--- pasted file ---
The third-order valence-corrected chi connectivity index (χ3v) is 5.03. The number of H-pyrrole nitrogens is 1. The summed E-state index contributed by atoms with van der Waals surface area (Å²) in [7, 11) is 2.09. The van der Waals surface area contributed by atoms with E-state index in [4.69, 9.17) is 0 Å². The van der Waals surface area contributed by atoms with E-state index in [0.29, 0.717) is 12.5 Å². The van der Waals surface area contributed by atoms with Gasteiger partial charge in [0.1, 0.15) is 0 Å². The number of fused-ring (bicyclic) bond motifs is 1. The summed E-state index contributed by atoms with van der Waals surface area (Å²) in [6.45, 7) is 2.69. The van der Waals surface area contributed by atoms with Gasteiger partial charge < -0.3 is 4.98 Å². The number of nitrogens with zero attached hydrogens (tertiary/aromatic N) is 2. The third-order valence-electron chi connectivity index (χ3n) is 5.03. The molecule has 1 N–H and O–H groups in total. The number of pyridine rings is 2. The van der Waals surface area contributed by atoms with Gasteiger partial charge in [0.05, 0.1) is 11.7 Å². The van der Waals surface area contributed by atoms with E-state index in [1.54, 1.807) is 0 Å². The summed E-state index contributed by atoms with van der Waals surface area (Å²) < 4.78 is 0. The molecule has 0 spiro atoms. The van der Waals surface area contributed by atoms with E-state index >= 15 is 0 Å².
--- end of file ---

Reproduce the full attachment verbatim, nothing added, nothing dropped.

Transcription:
The third-order valence-corrected chi connectivity index (χ3v) is 5.03. The number of H-pyrrole nitrogens is 1. The summed E-state index contributed by atoms with van der Waals surface area (Å²) in [7, 11) is 2.09. The van der Waals surface area contributed by atoms with E-state index in [4.69, 9.17) is 0 Å². The van der Waals surface area contributed by atoms with E-state index in [0.29, 0.717) is 12.5 Å². The van der Waals surface area contributed by atoms with Gasteiger partial charge in [0.1, 0.15) is 0 Å². The number of fused-ring (bicyclic) bond motifs is 1. The summed E-state index contributed by atoms with van der Waals surface area (Å²) in [6.45, 7) is 2.69. The van der Waals surface area contributed by atoms with Gasteiger partial charge < -0.3 is 4.98 Å². The number of nitrogens with zero attached hydrogens (tertiary/aromatic N) is 2. The third-order valence-electron chi connectivity index (χ3n) is 5.03. The molecule has 1 N–H and O–H groups in total. The number of pyridine rings is 2. The van der Waals surface area contributed by atoms with Gasteiger partial charge in [0.05, 0.1) is 11.7 Å². The van der Waals surface area contributed by atoms with E-state index in [1.54, 1.807) is 0 Å². The summed E-state index contributed by atoms with van der Waals surface area (Å²) < 4.78 is 0. The molecule has 0 spiro atoms. The van der Waals surface area contributed by atoms with E-state index >= 15 is 0 Å².